Use of iron supplements with vitamin C does not help treat iron deficiency anemia, according to the findings of new research.
In a study published this month in the medical journal JAMA Network Open, Chinese researchers indicate that vitamin C does not impair the absorption of the iron supplements, but it also did not improve the amount of iron a person absorbed.
Researchers conducted a randomized clinical trial involving 440 adults with iron deficiency anemia (IDA). The study was a single center trial conducted from 2016 to 2017 in Huashan Hospital, Fudan University in China.
Patients were randomly assigned to one of two groups, either to take 100 mg iron supplements plus 200 mg vitamin C orally or 100 mg oral iron supplements only. Each group took their assigned supplements every eight hours for three months.
Changes in blood iron levels was tracked by the researchers from baseline to two weeks of treatment, and to the final stage of follow-up.
The average change in iron levels was 2 g/dL in the oral iron supplement plus vitamin C group and 1.84 g/dL in the oral iron supplements only group. The difference was small.
The average change in blood iron levels from baseline to the eight-week follow up was 35.75 ng/mL in the vitamin C plus iron group and 34.48 ng/mL in the iron only group.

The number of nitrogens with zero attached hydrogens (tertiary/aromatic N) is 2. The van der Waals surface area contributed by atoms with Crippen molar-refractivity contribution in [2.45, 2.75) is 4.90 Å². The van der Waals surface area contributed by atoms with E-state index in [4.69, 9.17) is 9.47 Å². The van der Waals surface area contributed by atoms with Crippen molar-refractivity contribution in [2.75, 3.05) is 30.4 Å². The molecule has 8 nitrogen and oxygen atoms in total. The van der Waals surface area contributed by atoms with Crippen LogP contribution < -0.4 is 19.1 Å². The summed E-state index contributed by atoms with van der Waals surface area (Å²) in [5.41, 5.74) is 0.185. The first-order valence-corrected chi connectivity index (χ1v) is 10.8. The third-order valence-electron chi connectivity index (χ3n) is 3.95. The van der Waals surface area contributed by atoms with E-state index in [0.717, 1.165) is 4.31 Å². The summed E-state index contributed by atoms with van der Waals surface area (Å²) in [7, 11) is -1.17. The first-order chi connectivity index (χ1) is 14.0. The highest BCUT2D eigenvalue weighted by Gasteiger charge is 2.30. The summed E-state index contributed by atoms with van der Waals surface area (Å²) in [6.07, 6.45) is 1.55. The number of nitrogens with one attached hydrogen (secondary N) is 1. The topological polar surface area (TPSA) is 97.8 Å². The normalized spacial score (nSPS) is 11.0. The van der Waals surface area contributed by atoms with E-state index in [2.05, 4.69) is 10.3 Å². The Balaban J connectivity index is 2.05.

Additionally, there was no significant difference between the two groups regarding the rates of adverse events. Side effects occurred to 20.9% of patients in the iron plus vitamin C group and to 20.5% of patients in the iron only group. No patient withdrew from the study because of adverse events.
The findings indicate both methods were equally sufficient to increase iron levels in the blood and improve iron deficiency anemia.
Iron deficiency anemia is a decrease in the body’s total iron levels and is the leading cause of anemia worldwide. It affects 30% of the world’s population, according to the World Health Organization.
People who develop IDA often begin with a first stage where there are no symptoms, and it does not require treatment. It can be treated simply and easily by adding iron rich foods, like red meat, to the diet. However, later stages of deficiency may lead to the development of iron deficiency anemia. IDA requires treatment with iron supplements.
Vitamin C is the only other dietary ingredient, other than animal meat, which can help improve iron absorption. However, the findings of the new study indicate the effectiveness of vitamin C in promoting iron absorption in the body is minimal at best.
“These findings suggest that on-demand vitamin C supplements are not essential to take along with oral iron supplements for patients with IDA,” wrote study authors.
To date, there have been no clinical trials focusing on whether vitamin C is necessary for patients with IDA taking iron and is largely a medical practice based on habit.